Will the Rights of Fictional “Persons” Trump Actual People?
Should the rights of a disembodied, fictional “person” trump the rights of someone whose actual body and well-being could be gravely affected by a court ruling?
That’s a question the Supreme Court will be answering later this month.
Through the magic of legal fiction corporations have gained personhood. And now the “person” that is Hobby Lobby Inc. argues (without evidence) that some forms of birth control may cause abortion, making the Affordable Care Act’s free contraceptive directive a threat to (his? her?) religious tenants.
That this judicial question is under consideration is remarkable. Arguments before the court had centered on whether corporations can hold religious views. But what if a woman’s beliefs — or lack thereof — allow for contraception? Why must she follow the dictates of her employer instead her own conscience?
Where there’s a conflict between the rights of fictional bodies and actual bodies, surely the latter should win out. Read the rest of this entry
Corporations Are People; Women Not So Much
Mississippi’s measure seeking to grant a fertilized egg the status of “person” was defeated at the ballot box last week. Unfortunately, personhood advocates still plan to put the matter up for vote in five more states. Perhaps the next step should be granting women personhood.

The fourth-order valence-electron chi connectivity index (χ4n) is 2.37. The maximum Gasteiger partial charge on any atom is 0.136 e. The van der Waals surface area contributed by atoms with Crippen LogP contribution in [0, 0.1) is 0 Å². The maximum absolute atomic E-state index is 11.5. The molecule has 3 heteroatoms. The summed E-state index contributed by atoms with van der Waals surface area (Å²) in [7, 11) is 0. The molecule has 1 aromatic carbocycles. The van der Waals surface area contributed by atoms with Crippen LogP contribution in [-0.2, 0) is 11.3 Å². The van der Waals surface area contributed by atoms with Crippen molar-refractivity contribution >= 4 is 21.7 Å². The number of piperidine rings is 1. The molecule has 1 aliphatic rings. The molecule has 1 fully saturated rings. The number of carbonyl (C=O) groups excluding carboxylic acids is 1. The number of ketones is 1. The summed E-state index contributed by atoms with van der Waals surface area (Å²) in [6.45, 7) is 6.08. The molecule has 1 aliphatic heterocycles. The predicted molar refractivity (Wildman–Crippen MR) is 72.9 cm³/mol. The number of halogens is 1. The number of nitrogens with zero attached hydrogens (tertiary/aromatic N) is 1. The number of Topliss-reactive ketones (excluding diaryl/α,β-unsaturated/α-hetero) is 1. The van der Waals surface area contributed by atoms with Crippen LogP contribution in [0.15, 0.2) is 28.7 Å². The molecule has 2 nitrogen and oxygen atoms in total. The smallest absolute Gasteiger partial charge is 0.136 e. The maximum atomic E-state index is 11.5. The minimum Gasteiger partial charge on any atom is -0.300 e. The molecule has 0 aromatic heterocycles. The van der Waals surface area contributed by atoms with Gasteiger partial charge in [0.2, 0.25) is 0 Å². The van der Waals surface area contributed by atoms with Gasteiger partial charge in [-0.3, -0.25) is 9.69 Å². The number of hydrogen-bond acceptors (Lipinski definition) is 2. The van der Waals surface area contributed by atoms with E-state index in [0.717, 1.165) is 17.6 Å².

Because as it is, personhood advocates feel that fertilized eggs, embryos and fetuses should have more rights than women.
If a fetus threatens its mother’s health and she aborts (in self-defense) to save her life, she should be called “murderer”? But if the fetus is linked to her death, that’s okay? Why not prosecute fetuses, too?
Factories have excluded women from earning a living so that no harm will come to an embryo. But if a woman starves from lack of income, that’s all right?
And why are women prosecuted for poor nutritional choices if pregnancy ends in stillbirth, yet when actual women lack proper nourishment, many of the personhood advocates back cutting nutritional assistance?
Why must a woman be forced to undergo surgery for the sake of her fetus, and risk prosecution if she doesn’t, yet if she can’t afford surgery to save her own life, well, too bad?
When a fetus, embryo or a fertilized egg’s rights conflict with a woman’s, why does she lose?
A pal of mine who goes by the name, lineatus, recommended that women regain control by incorporating their uteruses. The Supreme Court has declared that corporations are people. Why not women?
Plus, “It would be easier to get insurance,” lineatus continued. “You could get a nice group rate for your corporation, rather than the extortionate individual plan.”
“True,” I interjected, “And if women were people like corporations, and were thought to require the same level of freedom that extreme right-wingers think markets do, then women could finally be free.”
If corporations are people, and if some are struggling to make fertilized eggs people, shouldn’t women be recognized as people, too?
Crossposted @ Daily Kos and republished by Feminism, Pro-Feminism, Womanism: Feminist Issues, Ideas, & Activism and Abortion
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